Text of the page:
Wednesday, August 27, 2008

Zotero, anyone?

Sam and I are going to begin work soon on a crumb-picking sort of literature review where information pulled from hundreds of observations will need to be meticulously organized. I use EndNote as a reference manager, and I've been pretty happy with it. If I could change one thing, I'd make it possible to color code references within a library.

Anyways, Sam said he's planning to use Zotero for this project. If you use Zotero I'd love to hear what you think of it.

I was also reading today about iWork, since I'll be getting a new computer before long and don't particularly want to deal with Office 2008. After reading reviews at of iWork, though, it sounds like I'm not in the target audience and so I'm probably stuck with Microsoft since I need the program to cooperate with reference managers and use things like equation editor and higher Excel functions.

4 comments:

Eugenie said...

I'm currently running leopard on my comp as well as windows office 2008, and its not as bad as the office 2007 (for windows). It's decent, and is fairly simular in feel like the office 2004 for mac.

sarcozona said...

I've been using RefWorks for a year and a half. I switched from RefWorks to Zotero in half an hour today. And it's been going wonderfully. I definitely suggest it.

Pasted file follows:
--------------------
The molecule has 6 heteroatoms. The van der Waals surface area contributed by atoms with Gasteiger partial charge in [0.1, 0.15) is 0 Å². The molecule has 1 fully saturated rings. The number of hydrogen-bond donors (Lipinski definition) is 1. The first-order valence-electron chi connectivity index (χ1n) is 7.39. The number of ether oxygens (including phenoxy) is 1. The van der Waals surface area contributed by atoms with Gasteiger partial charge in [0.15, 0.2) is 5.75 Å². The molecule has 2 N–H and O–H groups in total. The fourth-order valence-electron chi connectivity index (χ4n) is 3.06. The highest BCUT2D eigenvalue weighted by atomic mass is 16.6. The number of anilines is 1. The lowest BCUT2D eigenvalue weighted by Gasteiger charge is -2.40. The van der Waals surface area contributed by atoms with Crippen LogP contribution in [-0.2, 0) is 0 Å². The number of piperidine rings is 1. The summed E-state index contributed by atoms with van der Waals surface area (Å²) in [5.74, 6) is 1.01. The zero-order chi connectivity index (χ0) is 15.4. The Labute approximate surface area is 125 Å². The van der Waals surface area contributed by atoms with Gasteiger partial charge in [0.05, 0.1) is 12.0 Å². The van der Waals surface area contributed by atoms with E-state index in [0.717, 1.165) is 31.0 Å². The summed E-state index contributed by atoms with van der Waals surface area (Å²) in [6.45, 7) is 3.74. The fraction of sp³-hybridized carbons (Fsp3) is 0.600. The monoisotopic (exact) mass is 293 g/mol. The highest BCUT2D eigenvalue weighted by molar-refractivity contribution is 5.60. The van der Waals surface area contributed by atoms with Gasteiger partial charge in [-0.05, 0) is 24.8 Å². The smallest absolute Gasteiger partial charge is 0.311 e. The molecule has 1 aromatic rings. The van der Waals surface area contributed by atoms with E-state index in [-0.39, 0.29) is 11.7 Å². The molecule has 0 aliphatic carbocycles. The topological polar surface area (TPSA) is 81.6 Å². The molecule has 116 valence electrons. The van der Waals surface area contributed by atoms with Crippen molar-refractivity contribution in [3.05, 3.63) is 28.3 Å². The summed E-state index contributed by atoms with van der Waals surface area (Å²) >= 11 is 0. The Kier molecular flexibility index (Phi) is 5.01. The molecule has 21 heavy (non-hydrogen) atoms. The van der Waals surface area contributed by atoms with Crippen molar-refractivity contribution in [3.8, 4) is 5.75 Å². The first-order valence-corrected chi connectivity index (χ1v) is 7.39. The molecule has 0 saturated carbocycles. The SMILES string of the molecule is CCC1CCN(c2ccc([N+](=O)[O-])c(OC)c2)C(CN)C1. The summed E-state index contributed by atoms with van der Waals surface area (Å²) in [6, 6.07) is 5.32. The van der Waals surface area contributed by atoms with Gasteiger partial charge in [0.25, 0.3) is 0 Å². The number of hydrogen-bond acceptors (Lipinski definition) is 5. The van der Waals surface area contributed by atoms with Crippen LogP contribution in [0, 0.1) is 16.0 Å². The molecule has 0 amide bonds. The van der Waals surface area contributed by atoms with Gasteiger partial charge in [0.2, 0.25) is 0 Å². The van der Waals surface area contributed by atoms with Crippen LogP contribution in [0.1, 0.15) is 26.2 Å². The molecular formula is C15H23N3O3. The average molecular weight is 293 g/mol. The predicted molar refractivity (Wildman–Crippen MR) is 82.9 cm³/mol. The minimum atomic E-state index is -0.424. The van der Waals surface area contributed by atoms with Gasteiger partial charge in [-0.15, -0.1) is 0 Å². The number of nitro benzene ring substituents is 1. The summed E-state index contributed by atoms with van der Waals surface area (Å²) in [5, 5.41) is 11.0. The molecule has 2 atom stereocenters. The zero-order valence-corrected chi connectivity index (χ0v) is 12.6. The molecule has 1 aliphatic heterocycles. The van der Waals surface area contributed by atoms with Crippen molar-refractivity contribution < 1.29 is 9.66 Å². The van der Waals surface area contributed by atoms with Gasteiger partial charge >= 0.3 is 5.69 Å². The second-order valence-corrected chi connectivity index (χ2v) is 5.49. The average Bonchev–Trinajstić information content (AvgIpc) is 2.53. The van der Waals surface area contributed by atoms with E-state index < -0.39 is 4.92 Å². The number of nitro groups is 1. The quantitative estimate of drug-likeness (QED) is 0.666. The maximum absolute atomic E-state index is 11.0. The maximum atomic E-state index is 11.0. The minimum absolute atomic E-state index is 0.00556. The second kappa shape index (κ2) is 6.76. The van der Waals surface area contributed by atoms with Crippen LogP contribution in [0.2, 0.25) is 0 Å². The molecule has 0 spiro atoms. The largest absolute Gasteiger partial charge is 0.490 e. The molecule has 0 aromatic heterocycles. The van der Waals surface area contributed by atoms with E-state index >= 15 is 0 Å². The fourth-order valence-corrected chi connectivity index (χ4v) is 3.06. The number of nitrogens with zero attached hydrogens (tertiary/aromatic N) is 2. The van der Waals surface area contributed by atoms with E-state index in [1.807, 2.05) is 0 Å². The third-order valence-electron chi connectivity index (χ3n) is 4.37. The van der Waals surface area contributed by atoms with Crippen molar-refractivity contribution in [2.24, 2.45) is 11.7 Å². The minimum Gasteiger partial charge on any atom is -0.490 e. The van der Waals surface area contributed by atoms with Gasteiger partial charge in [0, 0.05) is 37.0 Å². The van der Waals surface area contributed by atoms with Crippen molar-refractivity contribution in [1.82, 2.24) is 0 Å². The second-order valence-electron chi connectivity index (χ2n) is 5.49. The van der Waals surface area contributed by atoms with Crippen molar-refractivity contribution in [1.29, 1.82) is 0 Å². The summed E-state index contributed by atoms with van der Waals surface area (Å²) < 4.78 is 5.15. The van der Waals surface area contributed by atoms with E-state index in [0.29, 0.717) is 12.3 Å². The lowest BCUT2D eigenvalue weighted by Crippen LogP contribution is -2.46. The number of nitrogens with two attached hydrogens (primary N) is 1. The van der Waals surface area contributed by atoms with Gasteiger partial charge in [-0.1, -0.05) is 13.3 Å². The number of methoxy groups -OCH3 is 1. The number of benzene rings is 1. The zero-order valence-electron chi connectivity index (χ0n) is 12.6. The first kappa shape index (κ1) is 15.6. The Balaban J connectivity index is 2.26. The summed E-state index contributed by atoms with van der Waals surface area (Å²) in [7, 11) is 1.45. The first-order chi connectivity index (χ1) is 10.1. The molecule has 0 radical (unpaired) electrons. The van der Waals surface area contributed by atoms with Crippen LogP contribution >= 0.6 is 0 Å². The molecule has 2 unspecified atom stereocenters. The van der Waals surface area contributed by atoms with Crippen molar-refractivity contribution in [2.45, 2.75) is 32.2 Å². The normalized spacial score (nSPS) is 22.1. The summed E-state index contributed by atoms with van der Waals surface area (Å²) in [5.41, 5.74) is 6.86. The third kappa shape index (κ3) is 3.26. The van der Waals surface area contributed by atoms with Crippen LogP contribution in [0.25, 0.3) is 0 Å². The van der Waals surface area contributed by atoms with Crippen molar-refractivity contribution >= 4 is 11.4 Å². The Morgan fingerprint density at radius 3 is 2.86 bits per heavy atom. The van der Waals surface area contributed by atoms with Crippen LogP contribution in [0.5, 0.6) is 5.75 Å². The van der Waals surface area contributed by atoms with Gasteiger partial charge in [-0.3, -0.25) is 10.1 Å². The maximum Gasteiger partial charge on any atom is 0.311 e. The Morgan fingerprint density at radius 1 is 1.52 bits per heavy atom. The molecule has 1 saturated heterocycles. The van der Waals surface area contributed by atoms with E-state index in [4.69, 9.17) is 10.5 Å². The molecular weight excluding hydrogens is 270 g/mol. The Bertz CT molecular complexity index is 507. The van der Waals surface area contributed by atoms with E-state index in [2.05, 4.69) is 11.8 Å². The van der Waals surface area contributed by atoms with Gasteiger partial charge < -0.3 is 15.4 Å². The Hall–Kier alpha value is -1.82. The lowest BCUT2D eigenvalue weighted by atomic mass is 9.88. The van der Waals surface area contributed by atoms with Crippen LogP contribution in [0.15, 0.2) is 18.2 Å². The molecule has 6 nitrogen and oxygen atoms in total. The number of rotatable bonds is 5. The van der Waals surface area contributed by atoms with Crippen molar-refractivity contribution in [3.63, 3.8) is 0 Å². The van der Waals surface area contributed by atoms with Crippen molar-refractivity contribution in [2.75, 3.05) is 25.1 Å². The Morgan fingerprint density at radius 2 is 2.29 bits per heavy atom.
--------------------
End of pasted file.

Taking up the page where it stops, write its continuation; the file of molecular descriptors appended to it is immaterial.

Office 2008 had some glitches (and by glitches I mean it was f**king useless with large worksheets) with Excel on the Mac, but I think they've been resolved.

Jan said...

Dear Karina,

another resource for those interested in research management tools is Mendeley (www.mendeley.com, I'm one of the co-founders of Mendeley.)

Different from Zotero, Mendeley Desktop is not a Firefox plugin, but a free cross-platform (Windows, Mac, Linux) software for managing, sharing and tagging research papers. You can also back up and synchronize your library with Mendeley Web and access it from everywhere, either on Mendeley Web or via Mendeley Desktop on a different PC.

Then, based on the users’ paper collections, Mendeley Web anonymously aggregates research statistics and also connects like-minded researchers and academics. In the future, we hope to build a large and open semantic database of research papers, sort of like a “Last.fm for research”.

It's a different approach than Zotero, but you might want to try it as well. Keep in mind that we just launched into public beta, but we are working with some of the people who co-founded Last.fm (www.last.fm) and Skype to improve Mendeley's features.

Take care
Jan

Research Papers Writing said...

Many institutions limit access to their online information. Making this information available will be an asset to all.